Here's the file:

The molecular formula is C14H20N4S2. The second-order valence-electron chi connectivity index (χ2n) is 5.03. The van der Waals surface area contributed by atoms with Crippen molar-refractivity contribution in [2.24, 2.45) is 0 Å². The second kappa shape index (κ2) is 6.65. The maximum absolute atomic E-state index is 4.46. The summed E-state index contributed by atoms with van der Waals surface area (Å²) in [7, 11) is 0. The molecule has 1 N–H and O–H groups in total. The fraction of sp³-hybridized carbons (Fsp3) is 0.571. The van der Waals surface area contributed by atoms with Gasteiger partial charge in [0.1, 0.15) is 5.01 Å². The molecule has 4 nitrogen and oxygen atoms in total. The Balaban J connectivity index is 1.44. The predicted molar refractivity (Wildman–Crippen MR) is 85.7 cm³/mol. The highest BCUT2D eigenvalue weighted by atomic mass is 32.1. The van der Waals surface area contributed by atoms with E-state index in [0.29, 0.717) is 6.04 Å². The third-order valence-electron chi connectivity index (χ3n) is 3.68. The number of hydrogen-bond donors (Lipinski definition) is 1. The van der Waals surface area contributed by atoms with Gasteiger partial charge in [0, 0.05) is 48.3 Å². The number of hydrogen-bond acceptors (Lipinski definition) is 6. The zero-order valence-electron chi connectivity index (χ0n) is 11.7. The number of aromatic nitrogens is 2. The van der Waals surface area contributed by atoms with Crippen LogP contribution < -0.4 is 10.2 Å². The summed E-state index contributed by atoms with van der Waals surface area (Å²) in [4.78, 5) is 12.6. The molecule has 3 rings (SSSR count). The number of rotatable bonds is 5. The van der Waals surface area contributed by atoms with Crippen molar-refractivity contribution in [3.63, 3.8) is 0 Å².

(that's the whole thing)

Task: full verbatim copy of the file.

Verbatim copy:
The molecular formula is C14H20N4S2. The second-order valence-electron chi connectivity index (χ2n) is 5.03. The van der Waals surface area contributed by atoms with Crippen molar-refractivity contribution in [2.24, 2.45) is 0 Å². The second kappa shape index (κ2) is 6.65. The maximum absolute atomic E-state index is 4.46. The summed E-state index contributed by atoms with van der Waals surface area (Å²) in [7, 11) is 0. The molecule has 1 N–H and O–H groups in total. The fraction of sp³-hybridized carbons (Fsp3) is 0.571. The van der Waals surface area contributed by atoms with Gasteiger partial charge in [0.1, 0.15) is 5.01 Å². The molecule has 4 nitrogen and oxygen atoms in total. The Balaban J connectivity index is 1.44. The predicted molar refractivity (Wildman–Crippen MR) is 85.7 cm³/mol. The highest BCUT2D eigenvalue weighted by atomic mass is 32.1. The van der Waals surface area contributed by atoms with E-state index in [0.29, 0.717) is 6.04 Å². The third-order valence-electron chi connectivity index (χ3n) is 3.68. The number of hydrogen-bond donors (Lipinski definition) is 1. The van der Waals surface area contributed by atoms with Gasteiger partial charge in [0, 0.05) is 48.3 Å². The number of hydrogen-bond acceptors (Lipinski definition) is 6. The zero-order valence-electron chi connectivity index (χ0n) is 11.7. The number of aromatic nitrogens is 2. The van der Waals surface area contributed by atoms with Crippen LogP contribution < -0.4 is 10.2 Å². The summed E-state index contributed by atoms with van der Waals surface area (Å²) in [4.78, 5) is 12.6. The molecule has 3 rings (SSSR count). The number of rotatable bonds is 5. The van der Waals surface area contributed by atoms with Crippen molar-refractivity contribution in [3.63, 3.8) is 0 Å².